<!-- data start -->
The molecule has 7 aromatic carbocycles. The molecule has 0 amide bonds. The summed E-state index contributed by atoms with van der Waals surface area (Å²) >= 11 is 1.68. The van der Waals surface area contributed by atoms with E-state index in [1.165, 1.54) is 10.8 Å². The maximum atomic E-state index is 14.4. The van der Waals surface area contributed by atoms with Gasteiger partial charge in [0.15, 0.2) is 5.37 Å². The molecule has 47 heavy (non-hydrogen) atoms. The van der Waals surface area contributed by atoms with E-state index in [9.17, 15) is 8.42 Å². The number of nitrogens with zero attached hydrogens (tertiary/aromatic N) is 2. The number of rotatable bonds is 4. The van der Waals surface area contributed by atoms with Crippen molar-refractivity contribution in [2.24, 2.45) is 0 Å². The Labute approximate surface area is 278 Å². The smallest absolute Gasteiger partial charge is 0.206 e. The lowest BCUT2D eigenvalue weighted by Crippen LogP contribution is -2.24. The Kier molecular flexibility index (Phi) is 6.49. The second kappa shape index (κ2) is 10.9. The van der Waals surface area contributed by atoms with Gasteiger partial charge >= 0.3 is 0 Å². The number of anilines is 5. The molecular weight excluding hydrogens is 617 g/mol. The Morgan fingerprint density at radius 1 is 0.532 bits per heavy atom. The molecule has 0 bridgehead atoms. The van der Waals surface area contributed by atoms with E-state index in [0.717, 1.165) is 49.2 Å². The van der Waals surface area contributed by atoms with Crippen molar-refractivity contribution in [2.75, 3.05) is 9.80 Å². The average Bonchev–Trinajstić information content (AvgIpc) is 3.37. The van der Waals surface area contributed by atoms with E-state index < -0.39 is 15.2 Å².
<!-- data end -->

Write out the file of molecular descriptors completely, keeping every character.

The molecule has 7 aromatic carbocycles. The molecule has 0 amide bonds. The summed E-state index contributed by atoms with van der Waals surface area (Å²) >= 11 is 1.68. The van der Waals surface area contributed by atoms with E-state index in [1.165, 1.54) is 10.8 Å². The maximum atomic E-state index is 14.4. The van der Waals surface area contributed by atoms with Gasteiger partial charge in [0.15, 0.2) is 5.37 Å². The molecule has 47 heavy (non-hydrogen) atoms. The van der Waals surface area contributed by atoms with E-state index in [9.17, 15) is 8.42 Å². The number of nitrogens with zero attached hydrogens (tertiary/aromatic N) is 2. The number of rotatable bonds is 4. The van der Waals surface area contributed by atoms with Crippen molar-refractivity contribution in [2.24, 2.45) is 0 Å². The Labute approximate surface area is 278 Å². The smallest absolute Gasteiger partial charge is 0.206 e. The lowest BCUT2D eigenvalue weighted by Crippen LogP contribution is -2.24. The Kier molecular flexibility index (Phi) is 6.49. The second kappa shape index (κ2) is 10.9. The van der Waals surface area contributed by atoms with Gasteiger partial charge >= 0.3 is 0 Å². The number of anilines is 5. The molecular weight excluding hydrogens is 617 g/mol. The Morgan fingerprint density at radius 1 is 0.532 bits per heavy atom. The molecule has 0 bridgehead atoms. The van der Waals surface area contributed by atoms with E-state index in [0.717, 1.165) is 49.2 Å². The van der Waals surface area contributed by atoms with Crippen molar-refractivity contribution in [2.75, 3.05) is 9.80 Å². The average Bonchev–Trinajstić information content (AvgIpc) is 3.37. The van der Waals surface area contributed by atoms with E-state index < -0.39 is 15.2 Å².